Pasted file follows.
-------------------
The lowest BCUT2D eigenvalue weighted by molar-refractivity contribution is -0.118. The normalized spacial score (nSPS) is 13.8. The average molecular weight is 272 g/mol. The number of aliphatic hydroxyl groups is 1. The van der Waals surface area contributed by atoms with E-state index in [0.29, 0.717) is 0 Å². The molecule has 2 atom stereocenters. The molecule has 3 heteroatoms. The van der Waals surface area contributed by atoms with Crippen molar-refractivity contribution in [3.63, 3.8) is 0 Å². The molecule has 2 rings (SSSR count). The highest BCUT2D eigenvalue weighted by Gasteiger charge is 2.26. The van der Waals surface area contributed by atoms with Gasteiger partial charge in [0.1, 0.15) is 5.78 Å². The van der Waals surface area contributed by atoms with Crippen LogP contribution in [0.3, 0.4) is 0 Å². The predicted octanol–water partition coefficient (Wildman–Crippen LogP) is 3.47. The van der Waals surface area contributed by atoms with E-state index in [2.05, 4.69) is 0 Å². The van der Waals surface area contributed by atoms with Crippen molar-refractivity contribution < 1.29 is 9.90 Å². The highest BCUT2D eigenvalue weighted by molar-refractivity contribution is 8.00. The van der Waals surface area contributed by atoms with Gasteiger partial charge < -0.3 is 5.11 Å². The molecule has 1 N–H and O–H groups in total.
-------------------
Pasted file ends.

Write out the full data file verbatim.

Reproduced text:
The lowest BCUT2D eigenvalue weighted by molar-refractivity contribution is -0.118. The normalized spacial score (nSPS) is 13.8. The average molecular weight is 272 g/mol. The number of aliphatic hydroxyl groups is 1. The van der Waals surface area contributed by atoms with E-state index in [0.29, 0.717) is 0 Å². The molecule has 2 atom stereocenters. The molecule has 3 heteroatoms. The van der Waals surface area contributed by atoms with Crippen molar-refractivity contribution in [3.63, 3.8) is 0 Å². The molecule has 2 rings (SSSR count). The highest BCUT2D eigenvalue weighted by Gasteiger charge is 2.26. The van der Waals surface area contributed by atoms with Gasteiger partial charge in [0.1, 0.15) is 5.78 Å². The van der Waals surface area contributed by atoms with Crippen LogP contribution in [0.3, 0.4) is 0 Å². The predicted octanol–water partition coefficient (Wildman–Crippen LogP) is 3.47. The van der Waals surface area contributed by atoms with E-state index in [2.05, 4.69) is 0 Å². The van der Waals surface area contributed by atoms with Crippen molar-refractivity contribution < 1.29 is 9.90 Å². The highest BCUT2D eigenvalue weighted by molar-refractivity contribution is 8.00. The van der Waals surface area contributed by atoms with Gasteiger partial charge < -0.3 is 5.11 Å². The molecule has 1 N–H and O–H groups in total.